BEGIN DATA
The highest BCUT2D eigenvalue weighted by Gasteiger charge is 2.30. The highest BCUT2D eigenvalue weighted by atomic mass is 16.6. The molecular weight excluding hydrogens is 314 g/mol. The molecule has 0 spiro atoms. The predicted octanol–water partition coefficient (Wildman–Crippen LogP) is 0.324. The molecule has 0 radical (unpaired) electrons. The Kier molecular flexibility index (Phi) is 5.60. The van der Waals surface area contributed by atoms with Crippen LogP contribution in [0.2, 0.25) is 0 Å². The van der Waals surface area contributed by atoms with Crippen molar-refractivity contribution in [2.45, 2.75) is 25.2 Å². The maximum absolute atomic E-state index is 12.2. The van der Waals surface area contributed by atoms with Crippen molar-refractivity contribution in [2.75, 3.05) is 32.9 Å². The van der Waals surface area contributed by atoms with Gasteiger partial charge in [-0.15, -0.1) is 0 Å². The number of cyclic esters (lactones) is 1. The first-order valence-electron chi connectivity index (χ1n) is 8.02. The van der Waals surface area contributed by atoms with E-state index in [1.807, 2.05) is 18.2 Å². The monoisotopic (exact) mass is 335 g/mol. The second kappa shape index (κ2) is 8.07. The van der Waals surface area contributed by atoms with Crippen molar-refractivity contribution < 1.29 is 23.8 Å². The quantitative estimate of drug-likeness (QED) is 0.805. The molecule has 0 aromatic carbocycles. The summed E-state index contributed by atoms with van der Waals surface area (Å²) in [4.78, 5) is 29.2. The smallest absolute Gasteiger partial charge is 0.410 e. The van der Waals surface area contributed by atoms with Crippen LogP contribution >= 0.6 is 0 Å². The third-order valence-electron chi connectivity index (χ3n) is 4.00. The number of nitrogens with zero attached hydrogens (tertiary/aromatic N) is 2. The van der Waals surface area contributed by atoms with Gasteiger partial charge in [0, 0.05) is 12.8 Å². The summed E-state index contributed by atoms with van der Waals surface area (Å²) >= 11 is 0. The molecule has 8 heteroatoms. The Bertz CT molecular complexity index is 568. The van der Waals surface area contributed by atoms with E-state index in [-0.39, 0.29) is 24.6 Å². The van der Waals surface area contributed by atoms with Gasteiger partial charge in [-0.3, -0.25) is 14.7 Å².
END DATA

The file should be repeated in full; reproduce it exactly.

The highest BCUT2D eigenvalue weighted by Gasteiger charge is 2.30. The highest BCUT2D eigenvalue weighted by atomic mass is 16.6. The molecular weight excluding hydrogens is 314 g/mol. The molecule has 0 spiro atoms. The predicted octanol–water partition coefficient (Wildman–Crippen LogP) is 0.324. The molecule has 0 radical (unpaired) electrons. The Kier molecular flexibility index (Phi) is 5.60. The van der Waals surface area contributed by atoms with Crippen LogP contribution in [0.2, 0.25) is 0 Å². The van der Waals surface area contributed by atoms with Crippen molar-refractivity contribution in [2.45, 2.75) is 25.2 Å². The maximum absolute atomic E-state index is 12.2. The van der Waals surface area contributed by atoms with Crippen molar-refractivity contribution in [2.75, 3.05) is 32.9 Å². The van der Waals surface area contributed by atoms with Gasteiger partial charge in [-0.15, -0.1) is 0 Å². The number of cyclic esters (lactones) is 1. The first-order valence-electron chi connectivity index (χ1n) is 8.02. The van der Waals surface area contributed by atoms with E-state index in [1.807, 2.05) is 18.2 Å². The monoisotopic (exact) mass is 335 g/mol. The second kappa shape index (κ2) is 8.07. The van der Waals surface area contributed by atoms with Crippen molar-refractivity contribution < 1.29 is 23.8 Å². The quantitative estimate of drug-likeness (QED) is 0.805. The molecule has 0 aromatic carbocycles. The summed E-state index contributed by atoms with van der Waals surface area (Å²) in [4.78, 5) is 29.2. The smallest absolute Gasteiger partial charge is 0.410 e. The van der Waals surface area contributed by atoms with Crippen LogP contribution >= 0.6 is 0 Å². The third-order valence-electron chi connectivity index (χ3n) is 4.00. The number of nitrogens with zero attached hydrogens (tertiary/aromatic N) is 2. The van der Waals surface area contributed by atoms with Gasteiger partial charge in [0, 0.05) is 12.8 Å². The summed E-state index contributed by atoms with van der Waals surface area (Å²) >= 11 is 0. The molecule has 8 heteroatoms. The Bertz CT molecular complexity index is 568. The van der Waals surface area contributed by atoms with E-state index in [-0.39, 0.29) is 24.6 Å². The van der Waals surface area contributed by atoms with Gasteiger partial charge in [-0.3, -0.25) is 14.7 Å².